Last season’s Denver Nuggets had a nasty habit. So bad, in fact, that coach Michael Malone deemed it worthy of a name.
An internal review this summer found that upon hoisting a shot, the Nuggets were habitual ball-watchers. Malone deduced that instead of crashing the glass in hopes of an offensive rebound, or a committed effort to get back on defense, his team had a penchant for standing around, leading to a transition defense that was abysmal and worse, indecisive.
This preseason, Malone introduced “The Hubie,” – in honor of former Coach of the Year Hubie Brown. Even though the reference is in homage to Brown, it’s got a negative connotation. In the aftermath of Monday night’s preseason opener, an uninspiring loss to Oklahoma City, a lengthy film session on Tuesday revealed 25 “Hubies.”
Nuggets second-year guard Bones Hyland didn’t know the origin of the reference but knew he’d been guilty of them nonetheless.
“The whole game,” he said after Tuesday’s practice.
Hyland drew the brunt of criticism from Malone on Monday night after he failed to organize the second unit and didn’t play with the effort Malone wanted. There were defensive lapses all over the roster, but when asked about the second unit’s cohesion, Malone honed in on Hyland.
“Bones has to do a better job of running his team, and when things aren’t going your way, keep playing,” Malone said. “I thought he took some plays off, which is unacceptable.”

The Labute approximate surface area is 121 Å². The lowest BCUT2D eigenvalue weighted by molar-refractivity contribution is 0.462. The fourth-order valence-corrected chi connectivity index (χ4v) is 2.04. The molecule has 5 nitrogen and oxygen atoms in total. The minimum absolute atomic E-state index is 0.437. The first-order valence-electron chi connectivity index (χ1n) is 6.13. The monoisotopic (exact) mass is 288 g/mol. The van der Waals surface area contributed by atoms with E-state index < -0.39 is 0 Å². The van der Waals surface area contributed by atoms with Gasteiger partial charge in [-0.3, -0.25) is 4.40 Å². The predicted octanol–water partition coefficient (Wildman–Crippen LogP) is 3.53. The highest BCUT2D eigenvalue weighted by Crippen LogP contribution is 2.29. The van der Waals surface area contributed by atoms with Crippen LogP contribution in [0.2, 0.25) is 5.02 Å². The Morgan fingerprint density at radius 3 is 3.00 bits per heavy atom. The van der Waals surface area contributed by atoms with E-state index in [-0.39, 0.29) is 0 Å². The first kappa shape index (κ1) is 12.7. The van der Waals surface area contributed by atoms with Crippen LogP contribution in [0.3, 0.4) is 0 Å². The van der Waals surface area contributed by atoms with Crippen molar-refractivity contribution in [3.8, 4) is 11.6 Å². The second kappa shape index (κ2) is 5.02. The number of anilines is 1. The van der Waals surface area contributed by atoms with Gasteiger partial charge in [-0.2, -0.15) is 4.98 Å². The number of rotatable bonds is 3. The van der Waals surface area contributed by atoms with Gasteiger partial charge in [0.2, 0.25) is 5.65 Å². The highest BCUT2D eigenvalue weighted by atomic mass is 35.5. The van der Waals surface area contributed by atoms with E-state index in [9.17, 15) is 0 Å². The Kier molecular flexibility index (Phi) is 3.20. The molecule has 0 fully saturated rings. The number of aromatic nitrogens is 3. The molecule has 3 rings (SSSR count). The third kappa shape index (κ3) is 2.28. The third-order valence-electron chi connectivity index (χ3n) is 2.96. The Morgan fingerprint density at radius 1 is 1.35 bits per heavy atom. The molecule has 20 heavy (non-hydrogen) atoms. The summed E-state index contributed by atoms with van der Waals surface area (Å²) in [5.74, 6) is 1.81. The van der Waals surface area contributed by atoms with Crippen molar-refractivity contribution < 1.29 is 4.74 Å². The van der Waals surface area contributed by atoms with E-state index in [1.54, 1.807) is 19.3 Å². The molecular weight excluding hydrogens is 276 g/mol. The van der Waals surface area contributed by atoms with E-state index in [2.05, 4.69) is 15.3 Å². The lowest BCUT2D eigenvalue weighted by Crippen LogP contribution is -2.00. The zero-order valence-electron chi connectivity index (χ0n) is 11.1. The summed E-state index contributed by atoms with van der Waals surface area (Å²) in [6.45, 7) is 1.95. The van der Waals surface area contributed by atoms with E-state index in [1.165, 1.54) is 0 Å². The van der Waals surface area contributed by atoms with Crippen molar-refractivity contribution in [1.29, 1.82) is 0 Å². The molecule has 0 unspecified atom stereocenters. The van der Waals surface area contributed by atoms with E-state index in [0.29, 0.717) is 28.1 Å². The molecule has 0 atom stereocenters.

With 4:53 left in the third quarter and 21 seconds left on the shot clock, Hyland stepped into a deep 3-pointer that came up short. The shot was so deep, his only option was to hustle back on defense in anticipation of the Thunder’s oncoming rush. Instead, he meandered back as Thunder forward Josh Giddey stepped into an uncontested 3-pointer.
Malone called a timeout, and Hyland earned one of the more glaring “Hubies” of the game.
In an effort to become a top-five defense, which is the team’s stated goal, identifying “Hubies” are just the beginning. The film session revealed how the Nuggets were lacking on the glass (the Thunder had 13 offensive rebounds) and weren’t connected in the paint. Denver’s containment, in an effort to slow dribble penetration, wasn’t there, either. But the honest film session also gave Malone a chance to test his team, and more specifically, Hyland.
“I was proud of Bones,” Malone said Tuesday. “I think he showed growth. He came in here today ready to work, ready to get better, and he owned it. He didn’t come in here feeling sorry for himself. That’s a big step for him.”
Similar to how he parents his two daughters, Malone told Hyland that he’d hold him accountable precisely because he cares so much for him.
And to Hyland’s credit, he didn’t let a shaky performance dictate his effort at practice Tuesday.
“I’m not the type of kid, I don’t dwell on poor performances,” he said. “… I know how I’m supposed to perform, and I know that (last night’s) nothing like me. I’m not gonna come in here and be pouty.”
Jokic’s wrist: Nikola Jokic spent the second half of Monday’s game on the bench with a wrap around his right wrist. Although none of the starters played the second half, it was still mildly concerning to see the two-time MVP nursing an injury so early into the season.
On Tuesday, Jokic didn’t seem anxious about his wrist, simply describing the feeling as “weird.”
Malone said Jokic was a full participant in Tuesday’s practice, though the Nuggets didn’t do a lot of live work. Given that Jokic already has some basketball under his legs this summer via EuroBasket, the Nuggets will not only monitor him closely but also be mindful of his workload with the regular season set to tip in about two weeks.